South Africa established a US$ 7.5 billion fiscal stimulus package in 2008, during the financial crisis, that was in effect for three years. The package dedicated 11 per cent of its value (US$ 825 million) to the environmental sector. In 2012, a national Green Fund was established with an allocation of ZAR 800 million (US$ 76.9 million) over a three year period to finance various environmental initiatives that demonstrate innovation and scaling up of the green economy . The Fund has been created to support green economy policy coherence and coordination, as well as development towards a national green economy vision.

Other fiscal measures for the green economy in South Africa include use of  feed-in tariffs (FITs) and the possible introduction of a carbon tax. Feed-in-tariffs were introduced in 2008 as a means of stimulating investment in renewable energy generation. Since then, the Renewable Energy Independent Power Producer Programme, a public procurement program introduced in 2011 places a ceiling tariff level on renewable energy and replaces the FiTs.  In terms of reducing the impact of fossil fuels, the Ministry of Finance announced a phased approach for the introduction of a new carbon tax. The first phase, from 2015 to 2019, will tax actual carbon emissions at a rate of 120 rands (US$11) for every tonne of carbon emitted above a 60 per cent threshold (World Bank, 2018). In the second phase, from 2020 to 2025, the tax rate would increase by ten percent a year for the following six years. The government projects that the tax could generate revenues of between ZAR 8 (US$ 0.755) billion and ZAR 30 (US$ 2.83) billion a year and could cut emissions by 34 per cent by 2020 and 42 per cent by 2025. However, implementation of the carbon tax has been delayed repeatedly. It is currently planned for June 2019. Moreover, the increase of the carbon tax rate to 2022 will now be the amount of consumer price inflation plus two percent annually, whereas after 2022, only inflationary adjustments are planned.

Fossil Fuel Subsidy Reform

South Africa has fossil fuel subsidies in place for producers and consumers that are applied through fuel price controls, electricity access programmes and regulations. On the producer side, the government provides Eskom, the national electricity utility, and municipalities with a capital subsidy, valued at R2900 (US$ 280) in 2003 per household connection and an operating subsidy of R6.3 billion (US$ 600 million) in 2014-2015. On the consumer side, the government provides a direct subsidy to households under the Free Basic Services programme, which is targeted at the 59% of households with an income of R2300 (US$ 222) or less per month. The subsidy is in the form of a package of free basic services valued at R293.03 (US$ 28) per month and covers water, sanitation, electricity and waste removal.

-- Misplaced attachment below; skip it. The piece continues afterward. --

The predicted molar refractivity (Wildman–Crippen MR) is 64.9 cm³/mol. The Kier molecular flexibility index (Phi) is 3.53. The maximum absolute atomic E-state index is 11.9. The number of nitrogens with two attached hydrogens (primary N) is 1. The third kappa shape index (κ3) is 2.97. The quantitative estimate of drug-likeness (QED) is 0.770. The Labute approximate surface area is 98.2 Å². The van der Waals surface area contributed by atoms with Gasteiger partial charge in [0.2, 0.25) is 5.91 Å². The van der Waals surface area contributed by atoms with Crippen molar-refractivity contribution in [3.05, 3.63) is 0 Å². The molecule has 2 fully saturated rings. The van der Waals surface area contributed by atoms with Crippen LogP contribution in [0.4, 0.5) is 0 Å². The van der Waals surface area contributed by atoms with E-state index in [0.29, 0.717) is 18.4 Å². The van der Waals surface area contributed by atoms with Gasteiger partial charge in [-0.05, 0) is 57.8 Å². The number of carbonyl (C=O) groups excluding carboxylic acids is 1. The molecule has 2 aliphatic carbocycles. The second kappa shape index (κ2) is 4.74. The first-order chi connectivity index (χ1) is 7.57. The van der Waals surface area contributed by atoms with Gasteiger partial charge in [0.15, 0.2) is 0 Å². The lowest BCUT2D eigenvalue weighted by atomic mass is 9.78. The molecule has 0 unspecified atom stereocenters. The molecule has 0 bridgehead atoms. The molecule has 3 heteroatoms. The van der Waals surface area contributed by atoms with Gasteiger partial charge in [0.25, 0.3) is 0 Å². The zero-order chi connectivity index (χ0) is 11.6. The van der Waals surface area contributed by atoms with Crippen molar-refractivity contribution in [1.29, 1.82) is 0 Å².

A zero rate VAT is applied to petrol and diesel, which are subject to a fuel levy, and to illuminating paraffin. The VAT cost the government R15, 914 million (US$1.5 million) in the year 2011-2012. Moreover, there have been serious externality costs from accidents and deaths as a result of ingestion and pollution through using inefficient and dangerous appliances with the fuel. The government introduced a diesel refund scheme in 2000. The scheme aims to address international competitiveness concerns of mostly primary and offshore economic activities, including agriculture, forestry, mining, fishing and diesel-powered electricity generation of 2000 MW or more.

Additional Reading

Department of Energy, 2010. Integrated Resource Plan for Electricity 2010-2030 Retrieved from: http://www.doe-irp.co.za/content/IRP2010_updatea.pdf

Department of Environmental Affairs, Republic of South Africa (2014). Policy Brief 1 The Green Fund: Establishment, Process and Prospects. Retrieved from: http://www.sagreenfund.org.za/SiteCollectionDocuments/GF%20Policy%20Brief.pdf

OECD, 2013. Economic Surveys: South Africa. Retrieved from: http://www.treasury.gov.za/publications/other/OECD%20Economic%20Surveys%20South%20Africa%202013.pdf

Republic of South Africa, 2011. National Strategy for Sustainable Development and Action Plan. Retrieved from: https://www.environment.gov.za/sites/default/files/docs/sustainabledevelopment_actionplan_strategy.pdf

UNEP, 2013. Green Economy Modelling Report of South Africa. Retrieved from:  http://www.unep.org/greeneconomy/portals/88/Modelling%20Report%20SA/SAModellingReport.pdf  

World Bank (2018). State and Trends of Carbon Pricing 2018. https://openknowledge.worldbank.org/bitstream/handle/10986/29687/9781464812927.pdf?sequence=5&isAllowed=y